© 2022 WKSU
Public Radio News for Northeast Ohio
Play Live Radio
Next Up:
Available On Air Stations

Knight Foundation Extends Commitment to Akron Civic Commons

A photo of ribbon cutting for Summit Lake loop trail
A trail around Summit Lake is one of the projects funded by the Reimagining Civic Commons initiative. The effort in Akron has received another $1.6 million in support.

The Knight Foundation has committed another round of funding to Akron projects that aim to "Reimagine the Civic Commons."

Akron will receive $1.6 million to extend efforts to revitalize public spaces in the Summit Lake neighborhood, develop the new Ohio and Erie Canal Park and continue work downtown with Locks 2, 3, and 4.

Knight Foundation’s Akron Program Director Kyle Kutuchief says the racial and economic diversity of these areas represent Akron.

“We see public spaces as an opportunity to bring everybody together. People who may not interact in their work life, or their church life or their current social life. In public parks we all come into that space as equals.”

Kutuchief says this is a particularly appropriate time to commit funds to outdoor spaces, which have become highly valued and utilized during the coronavirus pandemic. 

He says the efforts begun in Akron four years ago have been highly successful. He points to the large park in Park East, that previously went unused because people thought it was private property.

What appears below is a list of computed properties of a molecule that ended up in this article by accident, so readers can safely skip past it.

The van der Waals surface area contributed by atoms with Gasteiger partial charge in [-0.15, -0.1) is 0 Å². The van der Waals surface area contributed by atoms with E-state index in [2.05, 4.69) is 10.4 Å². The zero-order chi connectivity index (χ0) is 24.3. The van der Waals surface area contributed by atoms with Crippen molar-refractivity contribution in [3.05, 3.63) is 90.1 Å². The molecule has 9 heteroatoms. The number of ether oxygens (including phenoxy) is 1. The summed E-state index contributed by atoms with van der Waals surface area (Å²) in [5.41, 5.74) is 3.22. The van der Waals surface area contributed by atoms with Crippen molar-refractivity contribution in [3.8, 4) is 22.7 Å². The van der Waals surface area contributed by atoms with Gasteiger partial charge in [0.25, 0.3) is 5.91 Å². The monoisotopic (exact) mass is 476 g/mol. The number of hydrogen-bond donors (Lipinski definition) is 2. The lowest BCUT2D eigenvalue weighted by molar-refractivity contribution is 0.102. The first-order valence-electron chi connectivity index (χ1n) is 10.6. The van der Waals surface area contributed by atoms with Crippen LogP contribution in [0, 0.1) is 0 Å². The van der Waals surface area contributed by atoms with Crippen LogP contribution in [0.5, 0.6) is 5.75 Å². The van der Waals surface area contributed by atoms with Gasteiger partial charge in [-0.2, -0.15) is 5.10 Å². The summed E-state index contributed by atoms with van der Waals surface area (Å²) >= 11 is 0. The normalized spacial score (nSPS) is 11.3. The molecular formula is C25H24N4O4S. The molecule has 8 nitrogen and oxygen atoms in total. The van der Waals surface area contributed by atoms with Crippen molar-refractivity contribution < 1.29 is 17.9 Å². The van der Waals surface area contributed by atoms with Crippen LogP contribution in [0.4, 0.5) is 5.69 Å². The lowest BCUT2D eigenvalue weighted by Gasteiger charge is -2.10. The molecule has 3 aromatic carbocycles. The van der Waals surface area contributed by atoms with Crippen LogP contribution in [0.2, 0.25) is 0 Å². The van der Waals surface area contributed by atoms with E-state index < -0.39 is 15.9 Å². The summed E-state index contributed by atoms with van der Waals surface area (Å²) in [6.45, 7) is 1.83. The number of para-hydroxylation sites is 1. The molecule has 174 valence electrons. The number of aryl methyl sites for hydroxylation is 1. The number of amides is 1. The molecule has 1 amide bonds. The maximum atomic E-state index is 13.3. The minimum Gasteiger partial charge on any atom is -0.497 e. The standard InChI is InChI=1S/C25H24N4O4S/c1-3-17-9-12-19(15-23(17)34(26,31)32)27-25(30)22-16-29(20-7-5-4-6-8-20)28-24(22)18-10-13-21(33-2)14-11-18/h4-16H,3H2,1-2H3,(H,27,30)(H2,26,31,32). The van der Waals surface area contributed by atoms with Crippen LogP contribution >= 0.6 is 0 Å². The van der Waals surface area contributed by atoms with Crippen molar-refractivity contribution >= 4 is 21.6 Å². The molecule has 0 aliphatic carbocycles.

Knight Foundation Akron program director Kyle Kutuchief says people thought the park in the Park East neighborhood was private property.

“Over the past 3 years they’ve added public art, a new playground, fit stations for people to be able to exercise and walk around the canal. And we’ve seen children, retirees and everybody in between coming out to use that great space.”

The funding in Akron is part of $10 million Knight and three other foundations have committed to civic commons efforts in ten cities around the country.

Besides Knight, the other foundations are The JPB Foundation, The Kresge Foundation and William Penn Foundation. 

The original five cities that were part of Reimagining the Civic Commons include Akron, Philadelphia, Detroit, Chicago and Memphis. The five new cities added this year include Lexington, Macon, Miami, Minneapolis and San Jose.

A Northeast Ohio native, Sarah Taylor graduated from Miami University in Oxford, Ohio where she worked at her first NPR station, WMUB. She began her professional career at WCKY-AM in Cincinnati and spent two decades in television news, the bulk of them at WKBN in Youngstown (as Sarah Eisler). For the past three years, Sarah has taught a variety of courses in the School of Journalism and Mass Communication at Kent State, where she is also pursuing a Master’s degree. Sarah and her husband Scott, have two children. They live in Tallmadge.